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News: Museums
Guido di Pietro, known as Fra Angelico (Mugello, 1390 - Rome, 1455), The Virgin and Child with two Angels or The Virgin of the Pomegranate, c.1426. Tempera on panel, 83 x 59 cm.
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by Archaeology Newsroom

Prado acquired Fra Angelico’s Virgin of the Pomegranate

From the Alba ducal collection

A remarkable masterpiece in an excellent state of conservation, the Virgin of the Pomegranate is expected to become one of the icons of the Museo del Prado. The Museum has acquired it for €18m from the Spanish Alba ducal collection. 

According to a press release issued by the Museum, The Virgin of the Pomegranate is the only masterpiece of early 15th-century Florentine painting and the only masterpiece by Fra Angelico to remain in private hands.

The payment of this 18 million Euro acquisition over the next four years will be funded by a special contribution of 10 million Euros from the State, an exceptional contribution of 4 million Euros from the Fundación Amigos del Museo del Prado, and another 4 million from the Museum’s own funds.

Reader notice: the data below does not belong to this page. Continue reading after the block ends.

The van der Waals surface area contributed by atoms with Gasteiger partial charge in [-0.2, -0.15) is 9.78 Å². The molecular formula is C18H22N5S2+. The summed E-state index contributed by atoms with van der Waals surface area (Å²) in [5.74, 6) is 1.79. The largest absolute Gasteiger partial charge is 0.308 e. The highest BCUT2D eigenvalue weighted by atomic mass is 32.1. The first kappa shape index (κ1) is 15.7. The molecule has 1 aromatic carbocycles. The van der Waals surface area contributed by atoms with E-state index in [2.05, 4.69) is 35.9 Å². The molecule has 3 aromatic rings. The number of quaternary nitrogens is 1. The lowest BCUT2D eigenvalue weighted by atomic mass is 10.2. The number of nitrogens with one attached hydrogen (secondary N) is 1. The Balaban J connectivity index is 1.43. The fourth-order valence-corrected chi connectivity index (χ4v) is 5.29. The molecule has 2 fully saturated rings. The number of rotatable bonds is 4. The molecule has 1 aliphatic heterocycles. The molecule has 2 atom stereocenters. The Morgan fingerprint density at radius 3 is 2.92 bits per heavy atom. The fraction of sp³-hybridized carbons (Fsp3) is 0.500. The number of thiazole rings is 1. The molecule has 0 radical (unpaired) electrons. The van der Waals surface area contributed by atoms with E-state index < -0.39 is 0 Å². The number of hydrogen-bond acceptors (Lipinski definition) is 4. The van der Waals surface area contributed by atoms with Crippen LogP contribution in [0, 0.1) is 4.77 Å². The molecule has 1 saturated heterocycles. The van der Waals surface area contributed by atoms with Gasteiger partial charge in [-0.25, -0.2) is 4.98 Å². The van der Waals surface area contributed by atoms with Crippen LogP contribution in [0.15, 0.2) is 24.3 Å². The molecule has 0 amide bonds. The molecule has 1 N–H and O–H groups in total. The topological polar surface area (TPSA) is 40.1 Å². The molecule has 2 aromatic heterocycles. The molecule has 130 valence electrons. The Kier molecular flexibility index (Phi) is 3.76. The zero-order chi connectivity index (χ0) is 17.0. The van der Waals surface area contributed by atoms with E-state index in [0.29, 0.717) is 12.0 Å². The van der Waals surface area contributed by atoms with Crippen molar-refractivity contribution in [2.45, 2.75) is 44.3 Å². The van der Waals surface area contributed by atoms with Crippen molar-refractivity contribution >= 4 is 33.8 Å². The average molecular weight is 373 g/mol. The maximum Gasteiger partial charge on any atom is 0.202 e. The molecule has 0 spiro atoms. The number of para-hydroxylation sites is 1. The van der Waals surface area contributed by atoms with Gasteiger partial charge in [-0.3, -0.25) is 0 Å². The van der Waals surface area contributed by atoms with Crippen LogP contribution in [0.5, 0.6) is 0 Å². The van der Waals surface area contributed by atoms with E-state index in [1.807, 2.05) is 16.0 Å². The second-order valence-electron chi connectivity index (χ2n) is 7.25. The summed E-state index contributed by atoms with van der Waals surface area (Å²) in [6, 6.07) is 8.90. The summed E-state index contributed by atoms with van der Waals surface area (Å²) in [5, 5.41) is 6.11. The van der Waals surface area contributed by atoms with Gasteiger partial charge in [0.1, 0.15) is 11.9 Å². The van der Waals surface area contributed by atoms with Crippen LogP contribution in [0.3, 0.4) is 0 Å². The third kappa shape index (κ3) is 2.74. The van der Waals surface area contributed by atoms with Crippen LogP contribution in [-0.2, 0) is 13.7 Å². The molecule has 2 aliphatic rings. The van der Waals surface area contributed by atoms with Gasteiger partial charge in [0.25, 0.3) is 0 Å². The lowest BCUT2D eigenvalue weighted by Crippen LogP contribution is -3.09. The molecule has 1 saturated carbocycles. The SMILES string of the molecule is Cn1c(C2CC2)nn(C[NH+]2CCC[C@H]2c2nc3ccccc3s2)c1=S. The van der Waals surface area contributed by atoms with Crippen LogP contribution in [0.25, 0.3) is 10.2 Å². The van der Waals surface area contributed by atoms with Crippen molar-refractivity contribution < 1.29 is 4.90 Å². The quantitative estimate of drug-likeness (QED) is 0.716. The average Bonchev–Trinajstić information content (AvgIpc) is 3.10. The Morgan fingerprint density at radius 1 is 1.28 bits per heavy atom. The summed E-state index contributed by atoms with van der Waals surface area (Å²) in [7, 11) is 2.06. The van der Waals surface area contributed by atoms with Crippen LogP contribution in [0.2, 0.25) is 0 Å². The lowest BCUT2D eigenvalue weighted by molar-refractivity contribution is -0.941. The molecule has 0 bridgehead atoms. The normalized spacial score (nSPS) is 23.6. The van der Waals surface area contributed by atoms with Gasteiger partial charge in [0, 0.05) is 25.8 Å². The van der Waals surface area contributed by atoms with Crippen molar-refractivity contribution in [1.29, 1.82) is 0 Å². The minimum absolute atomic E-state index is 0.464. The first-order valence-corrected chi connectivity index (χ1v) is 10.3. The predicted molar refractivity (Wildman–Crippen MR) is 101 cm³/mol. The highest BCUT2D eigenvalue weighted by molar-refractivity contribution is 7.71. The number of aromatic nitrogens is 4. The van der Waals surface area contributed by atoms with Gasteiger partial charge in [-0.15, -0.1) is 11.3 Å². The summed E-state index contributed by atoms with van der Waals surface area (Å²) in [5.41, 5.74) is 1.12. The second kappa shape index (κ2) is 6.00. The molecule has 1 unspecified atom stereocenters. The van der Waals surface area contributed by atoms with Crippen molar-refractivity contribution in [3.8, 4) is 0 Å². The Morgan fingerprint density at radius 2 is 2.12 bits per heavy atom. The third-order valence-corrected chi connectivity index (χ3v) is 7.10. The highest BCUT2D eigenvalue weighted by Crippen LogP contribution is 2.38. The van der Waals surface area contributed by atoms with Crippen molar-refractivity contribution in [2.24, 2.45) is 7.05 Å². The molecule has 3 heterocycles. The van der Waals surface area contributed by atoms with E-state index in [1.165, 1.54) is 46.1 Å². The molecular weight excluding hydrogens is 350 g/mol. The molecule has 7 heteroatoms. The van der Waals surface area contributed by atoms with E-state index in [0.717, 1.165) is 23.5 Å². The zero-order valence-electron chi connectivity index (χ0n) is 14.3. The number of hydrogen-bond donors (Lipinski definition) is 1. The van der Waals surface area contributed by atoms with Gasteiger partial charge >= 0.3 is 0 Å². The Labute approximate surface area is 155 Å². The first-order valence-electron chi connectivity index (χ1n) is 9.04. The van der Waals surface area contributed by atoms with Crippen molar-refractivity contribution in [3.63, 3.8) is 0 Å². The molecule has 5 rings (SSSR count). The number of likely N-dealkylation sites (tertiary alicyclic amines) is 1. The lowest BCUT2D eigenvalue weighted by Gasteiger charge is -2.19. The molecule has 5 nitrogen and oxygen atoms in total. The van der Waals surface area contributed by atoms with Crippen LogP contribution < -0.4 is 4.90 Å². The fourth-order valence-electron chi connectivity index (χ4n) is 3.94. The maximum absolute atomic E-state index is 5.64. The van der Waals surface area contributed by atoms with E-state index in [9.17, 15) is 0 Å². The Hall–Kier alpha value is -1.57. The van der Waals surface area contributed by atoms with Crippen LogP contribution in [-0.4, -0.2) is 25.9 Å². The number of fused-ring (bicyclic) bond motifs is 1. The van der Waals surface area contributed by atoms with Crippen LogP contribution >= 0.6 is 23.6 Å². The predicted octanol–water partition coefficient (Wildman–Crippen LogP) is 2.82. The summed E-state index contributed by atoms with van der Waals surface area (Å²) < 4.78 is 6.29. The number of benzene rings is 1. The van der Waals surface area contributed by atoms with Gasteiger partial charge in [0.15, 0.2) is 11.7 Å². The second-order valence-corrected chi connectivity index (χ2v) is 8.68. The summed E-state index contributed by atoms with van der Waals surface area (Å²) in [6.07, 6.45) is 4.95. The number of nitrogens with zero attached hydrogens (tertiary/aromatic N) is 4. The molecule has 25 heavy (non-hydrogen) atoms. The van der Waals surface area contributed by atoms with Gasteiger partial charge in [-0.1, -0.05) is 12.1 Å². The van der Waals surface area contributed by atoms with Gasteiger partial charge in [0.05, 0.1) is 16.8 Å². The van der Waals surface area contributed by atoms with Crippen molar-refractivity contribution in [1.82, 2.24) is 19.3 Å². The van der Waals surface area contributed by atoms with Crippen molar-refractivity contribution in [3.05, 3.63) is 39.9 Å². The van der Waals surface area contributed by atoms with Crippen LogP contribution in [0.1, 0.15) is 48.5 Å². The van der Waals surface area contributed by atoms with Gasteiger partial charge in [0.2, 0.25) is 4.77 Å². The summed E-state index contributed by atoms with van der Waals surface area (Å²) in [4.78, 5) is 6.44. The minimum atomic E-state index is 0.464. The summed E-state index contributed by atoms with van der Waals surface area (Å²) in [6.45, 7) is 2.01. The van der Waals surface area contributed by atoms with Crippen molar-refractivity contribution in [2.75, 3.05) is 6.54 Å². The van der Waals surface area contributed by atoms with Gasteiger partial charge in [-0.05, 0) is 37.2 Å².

Carlos Fitz-James Stuart y Martínez de Irujo, the 19th Duke of Alba de Tormes, also donated another important Florentine work to the Museum, a predella panel on the subject of the death of Saint Anthony Abbot, which has recently also been attributed to Fra Angelico following a study of the work at the Museum.

Fra Angelico was previously only represented in the Museum’s collection by The Annunciation.

The painting

The Virgin of the Pomegranate is a remarkable work painted at one of the key moments in the history of European art, in early 15th-century Florence, by one of its most important artists: Guido di Pietro (Mugello, 1390 – Rome, 1455), better known as the Beato Angelico or Fra Angelico. It is one of a series of Virgin and Child compositions that Fra Angelico painted in the 1420s and which reveal his increasing mastery of anatomy, light and space. This group also includes The Virgin of Humility in the Museo Thyssen.

The Virgin of the Pomegranate takes its name from the pomegranate held by the Virgin and which attracts the attention of the Christ Child, who touches it. In this context the fruit has a double meaning: in the Virgin’s hands it refers to her chastity, while by touching it the Christ Child prefigures his own death and resurrection. This iconography was widely used in 15th-century Florence where it interested artists such as Sandro Botticelli and Leonardo da Vinci.

It is not known for whom The Virgin of the Pomegranate was painted but it can be said that this was an exceptional commission given the outstanding quality of the materials used. Particularly striking is the abundance of gold, not just in the visible areas such as the textile hanging behind the figures but also as the base for the grass-covered ground on which they are located.

NOTES